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    Information on the Coronavirus

    New guidance for booster vaccinations In response to concerns about the new Omicron variant, the JCVI has recommended that booster vaccinations should be offered to all adults and that the gap between the second dose and booster is reduced to a minimum of 3 months.
    People who are severely immunosuppressed and have had their 3rd dose will also be offered a booster, a minimum of 3 months after their third dose.
    These recommendations will come into effect from 13 December. As before, people will be prioritised according to age and risk, and the NHS will contact you when it is your turn for your booster.
    Unfortunately we are not able to offer boosters to people under 40 due to the need to maintain other vital primary care services.
    However, there are a number of local vaccination services available which you will be able to choose from using the NHS National Booking Service.
    If you are aged 40 or over or in an at risk group and had your second dose 6 months ago, you can book your booster now at
    www.nhs.uk/covidvaccine or by calling 119.
    Otherwise, please wait to be contacted

    Accessibility Statement

Covid Information

Covid Vaccine Information

Oxford AstraZeneca Vaccine
New guidance has been issued for the use of the Oxford AstraZeneca Covid-19 vaccine.

This follows further reviews by the independent regulator, the MHRA, and the Commission for Human Medicines, of a very small number of people in the UK who have developed a rare blood-clotting condition since having the Oxford AstraZeneca Covid-19 vaccine.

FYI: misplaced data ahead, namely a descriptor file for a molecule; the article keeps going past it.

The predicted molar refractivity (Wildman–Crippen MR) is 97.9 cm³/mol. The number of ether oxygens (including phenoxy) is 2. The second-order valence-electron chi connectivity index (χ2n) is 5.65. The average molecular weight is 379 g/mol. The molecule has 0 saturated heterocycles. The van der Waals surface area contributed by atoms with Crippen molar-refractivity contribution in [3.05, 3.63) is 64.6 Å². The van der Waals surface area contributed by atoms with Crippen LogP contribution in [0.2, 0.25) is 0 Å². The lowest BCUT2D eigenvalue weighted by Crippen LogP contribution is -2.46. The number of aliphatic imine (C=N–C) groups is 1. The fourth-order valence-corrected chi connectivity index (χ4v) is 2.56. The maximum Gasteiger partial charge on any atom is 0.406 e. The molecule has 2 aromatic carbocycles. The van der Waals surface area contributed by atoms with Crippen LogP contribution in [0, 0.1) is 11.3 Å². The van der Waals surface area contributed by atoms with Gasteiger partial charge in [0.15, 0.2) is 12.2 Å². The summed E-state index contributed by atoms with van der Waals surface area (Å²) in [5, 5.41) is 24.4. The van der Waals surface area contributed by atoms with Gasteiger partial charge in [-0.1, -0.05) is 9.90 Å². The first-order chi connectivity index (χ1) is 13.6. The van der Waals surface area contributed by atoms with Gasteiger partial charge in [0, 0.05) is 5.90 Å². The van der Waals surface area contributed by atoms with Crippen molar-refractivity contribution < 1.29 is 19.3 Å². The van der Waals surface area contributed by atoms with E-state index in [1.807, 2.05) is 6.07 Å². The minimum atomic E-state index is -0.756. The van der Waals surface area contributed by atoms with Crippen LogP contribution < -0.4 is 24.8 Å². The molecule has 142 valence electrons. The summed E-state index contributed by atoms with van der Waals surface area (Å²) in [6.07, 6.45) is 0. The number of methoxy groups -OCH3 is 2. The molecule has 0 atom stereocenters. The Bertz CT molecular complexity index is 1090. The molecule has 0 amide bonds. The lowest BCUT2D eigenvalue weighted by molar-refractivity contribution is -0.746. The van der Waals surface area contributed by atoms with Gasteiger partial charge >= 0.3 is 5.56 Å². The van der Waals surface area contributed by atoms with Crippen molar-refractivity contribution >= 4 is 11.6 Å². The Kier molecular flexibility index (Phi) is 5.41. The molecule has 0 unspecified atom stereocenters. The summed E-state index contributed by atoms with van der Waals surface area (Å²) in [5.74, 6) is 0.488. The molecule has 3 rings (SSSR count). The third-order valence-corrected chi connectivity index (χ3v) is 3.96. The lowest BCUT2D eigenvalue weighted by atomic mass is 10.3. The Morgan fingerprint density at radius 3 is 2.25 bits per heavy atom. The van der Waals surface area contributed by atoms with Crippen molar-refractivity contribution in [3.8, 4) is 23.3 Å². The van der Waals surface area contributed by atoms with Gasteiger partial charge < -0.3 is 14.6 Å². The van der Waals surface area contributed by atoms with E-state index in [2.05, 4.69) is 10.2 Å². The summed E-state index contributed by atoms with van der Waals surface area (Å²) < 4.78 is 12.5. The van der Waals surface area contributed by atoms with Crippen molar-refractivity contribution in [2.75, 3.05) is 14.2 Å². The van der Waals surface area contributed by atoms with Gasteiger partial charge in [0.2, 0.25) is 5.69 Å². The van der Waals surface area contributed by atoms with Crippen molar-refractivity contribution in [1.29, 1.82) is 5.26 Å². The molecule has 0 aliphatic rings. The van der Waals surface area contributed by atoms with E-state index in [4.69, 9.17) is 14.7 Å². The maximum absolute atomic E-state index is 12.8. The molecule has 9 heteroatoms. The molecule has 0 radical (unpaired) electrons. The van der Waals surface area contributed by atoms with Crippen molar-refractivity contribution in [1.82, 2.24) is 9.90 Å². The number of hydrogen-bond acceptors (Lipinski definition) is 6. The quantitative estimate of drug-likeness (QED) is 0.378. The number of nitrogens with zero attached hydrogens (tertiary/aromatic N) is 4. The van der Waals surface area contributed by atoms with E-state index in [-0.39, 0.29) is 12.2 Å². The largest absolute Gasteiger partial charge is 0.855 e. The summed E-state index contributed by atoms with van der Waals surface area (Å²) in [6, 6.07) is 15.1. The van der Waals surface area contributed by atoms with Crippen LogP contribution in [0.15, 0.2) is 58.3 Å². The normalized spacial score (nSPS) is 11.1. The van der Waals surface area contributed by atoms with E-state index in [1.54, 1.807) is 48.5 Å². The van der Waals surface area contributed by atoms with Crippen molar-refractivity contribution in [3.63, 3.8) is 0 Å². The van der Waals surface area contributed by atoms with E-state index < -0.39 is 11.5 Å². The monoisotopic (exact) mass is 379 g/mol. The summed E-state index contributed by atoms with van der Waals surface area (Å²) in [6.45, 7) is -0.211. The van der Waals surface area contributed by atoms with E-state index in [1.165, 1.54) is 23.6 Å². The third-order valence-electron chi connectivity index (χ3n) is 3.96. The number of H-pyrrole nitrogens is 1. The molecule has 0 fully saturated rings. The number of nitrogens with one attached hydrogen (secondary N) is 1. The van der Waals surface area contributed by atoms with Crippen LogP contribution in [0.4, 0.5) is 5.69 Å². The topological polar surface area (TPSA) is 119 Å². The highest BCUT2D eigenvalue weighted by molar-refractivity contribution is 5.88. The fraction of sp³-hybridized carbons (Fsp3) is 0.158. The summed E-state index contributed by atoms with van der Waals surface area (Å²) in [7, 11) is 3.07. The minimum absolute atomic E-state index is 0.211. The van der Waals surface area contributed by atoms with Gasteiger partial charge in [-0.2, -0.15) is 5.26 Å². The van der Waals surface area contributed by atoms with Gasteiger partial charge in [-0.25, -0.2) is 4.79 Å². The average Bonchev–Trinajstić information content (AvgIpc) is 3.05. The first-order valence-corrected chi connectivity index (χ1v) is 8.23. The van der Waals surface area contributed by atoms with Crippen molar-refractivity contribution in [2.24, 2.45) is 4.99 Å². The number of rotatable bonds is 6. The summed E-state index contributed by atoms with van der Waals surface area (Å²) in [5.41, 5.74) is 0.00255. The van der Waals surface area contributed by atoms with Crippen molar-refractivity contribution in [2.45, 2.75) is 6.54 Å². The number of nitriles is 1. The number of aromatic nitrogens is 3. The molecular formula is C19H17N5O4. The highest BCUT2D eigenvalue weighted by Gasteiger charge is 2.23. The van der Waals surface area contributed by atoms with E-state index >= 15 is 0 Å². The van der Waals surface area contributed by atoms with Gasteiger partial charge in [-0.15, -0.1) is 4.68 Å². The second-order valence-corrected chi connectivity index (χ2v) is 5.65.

The MHRA and Joint Committee for Vaccinations and Immunisations have emphasised that the risk of this condition is extremely small and that the benefits of the vaccine outweigh the risks for the vast majority of people. They have recommended that:

  • Everyone who has had the AstraZeneca vaccine should still have a second dose of the AstraZeneca vaccine, irrespective of age, unless they suffered any serious side effects after their first vaccination.
  • People aged 30 and over or who have a health condition that puts them at higher risk of severe Covid-19 disease should still be offered the Oxford AstraZeneca vaccine. The benefits in protecting them against the serious consequences of COVID-19 outweigh any risk of this rare condition.
  • People aged 18-29 who do not have a health condition that puts them at higher risk of severe Covid-19 disease will be offered an alternative Covid-19 vaccine where available. (This has been recommended as a precaution as people under 30 are at less risk from Covid-19 and not because they are considered to be at particular risk of developing the rare blood clot.)
  • People under 30 can still choose to have the Oxford AstraZeneca vaccine if this will mean they can be protected more quickly and they have been made aware of the guidance.

Please see the leaflet below that has been produced by Public Health England and the NHS to answer any questions you may have
Leaflet on COVID-19 vaccination and blood clotting

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